China’s Uyghur Detention Camp Crisis

By: Ranya Merchant — International and National News Editor

The US Department of State recently put out a statement condemning China’s Uyghur Detention Camp Crisis, which is one of the largest cases of mass incarceration in history. 

In Xinjiang, China, over 3 million Muslim citizens are being held against their will in concentration camps. The Muslims being targeted are the Uyghur Muslims, a Turkic ethnic group originating from Northwest China. There are approximately 400 suspected facilities that have been in operation since about 2017— although, Uyghurs have been victims of China’s oppression since the early 1940’s when the idea of communism was popularized.

 Over the years, the Chinese government has stolen Uyghur land, used malware and cameras to spy on Uyghurs, and almost completely destroyed Uyghur culture and way of life. Xinjiang law enforcement has been caught beating, torturing, and killing Uyghurs in the facilities that the Chinese government claims to be “vocational re-education centers.” Other common activities in these camps include studying communism, praising China’s president, Xi Jinping, and berating the Uyghur religion.

“The situation is much, much worse than what is being reported. The Uyghur people have disappeared. Death is everywhere right now,” said Dr. Erkin Sidick, a Uyghur American who is the President of the Uyghur Projects Foundation and senior advisor to the World Uyghur Congress. 

 According to the Associated Press, “there is also substantial proof of China forcing the sterilization of Uyghur women to prevent the population growth of Muslims. In Xinjiang, hundreds of thousands of Uyghur women are “regularly subjected to pregnancy tests, intrauterine devices, sterilization, and even abortion. While the use of IUDs and sterilization has fallen nationwide, it is rising sharply in Xinjiang.”

“The intention may not be to fully eliminate the Uyghur population, but it will sharply diminish their vitality,” said Darren Byler, an expert on Uyghurs at the University of Colorado.“It will make them easier to assimilate into the mainstream Chinese population,” he added.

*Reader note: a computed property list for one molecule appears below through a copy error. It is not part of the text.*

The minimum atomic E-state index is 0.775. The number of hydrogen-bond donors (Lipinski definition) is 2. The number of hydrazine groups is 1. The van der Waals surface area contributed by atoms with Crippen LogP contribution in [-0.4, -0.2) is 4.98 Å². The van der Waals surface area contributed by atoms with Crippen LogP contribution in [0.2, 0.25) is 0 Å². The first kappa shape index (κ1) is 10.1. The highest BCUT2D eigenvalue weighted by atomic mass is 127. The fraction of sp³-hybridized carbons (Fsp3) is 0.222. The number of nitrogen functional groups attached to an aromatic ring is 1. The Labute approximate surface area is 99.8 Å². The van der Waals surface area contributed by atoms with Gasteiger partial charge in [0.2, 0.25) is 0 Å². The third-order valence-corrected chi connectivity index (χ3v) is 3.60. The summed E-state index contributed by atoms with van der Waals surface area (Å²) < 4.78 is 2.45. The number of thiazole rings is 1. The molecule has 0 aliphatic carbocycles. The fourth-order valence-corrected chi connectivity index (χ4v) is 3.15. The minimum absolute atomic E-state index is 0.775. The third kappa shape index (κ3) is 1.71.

“It’s genocide, full stop. It’s not immediate, shocking, mass-killing on the spot type genocide, but it’s slow, painful creeping genocide,” said Joanne Smith Finley, who works at Newcastle University in the U.K. “These are direct means of genetically reducing the Uyghur population,” she added. 

According to the New Statesman, “China’s Uyghur detention camps may be the largest mass incarceration since the Holocaust.” Despite this, not many people are aware of this issue due to China’s strong control over media. Furthermore, many foreign leaders have failed to address the severity of the situation at all.

However, the United States Department of State put out a formal statement on January 19, 2021, declaring that the Chinese government is committing genocide. “I have determined that the People’s Republic of China, under the direction and control of the Chinese Communist Party has committed genocide and crimes against the predominantly Muslim Uyghurs and other ethnic and religious minority groups,” said United States Secretary of State, Mike Pompeo who works under the Trump Administration. 

This statement came as a bit of a shock to some as President Donald Trump has made alleged statements in the past suggesting that he supports the building of concentration camps in Xinjian.

In 2019, John Bolton, Trump’s former national security adviser disclosed in a memoir that the president told Xi Jinping, in a private meeting, to keep building internment camps in Xinjiang, “which Trump thought was exactly the right thing to do.” Bolton also wrote that Mr. Trump had made similar remarks on a trip to China in 2017.

Additionally, many people are upset with the Trump administration’s decision to make a formal statement so late. Senator Robert Menendez, Democrat of New Jersey and the incoming chairman of the Senate Foreign Relations Committee, said, “This is an action that the Trump administration should have taken years ago, not as it is walking out the door — and not having given China a green light for its concentration camps, as Ambassador Bolton alleged.”

Regardless, many Uyghurs have expressed gratitude for the decision, saying that it is a sign of hope. 

“Today’s determination of genocide is a signal of recognition to the long-suffering of victims and survivors of the Chinese government’s internment camps, like my brother Ekpar, and millions of Uyghurs,” said Rayhan Asat, a lawyer in Washington whose younger brother is imprisoned in Xinjiang. 

“It is the starting point on the road to justice, freedom, and accountability for these atrocities,” she added. 

“This gives us hope that those who have attempted to water down what is happening with the destruction of our people can no longer hide their complicity,” said Ziba Murat, a Virginia resident whose mother, Gulshan Abbas, is imprisoned.

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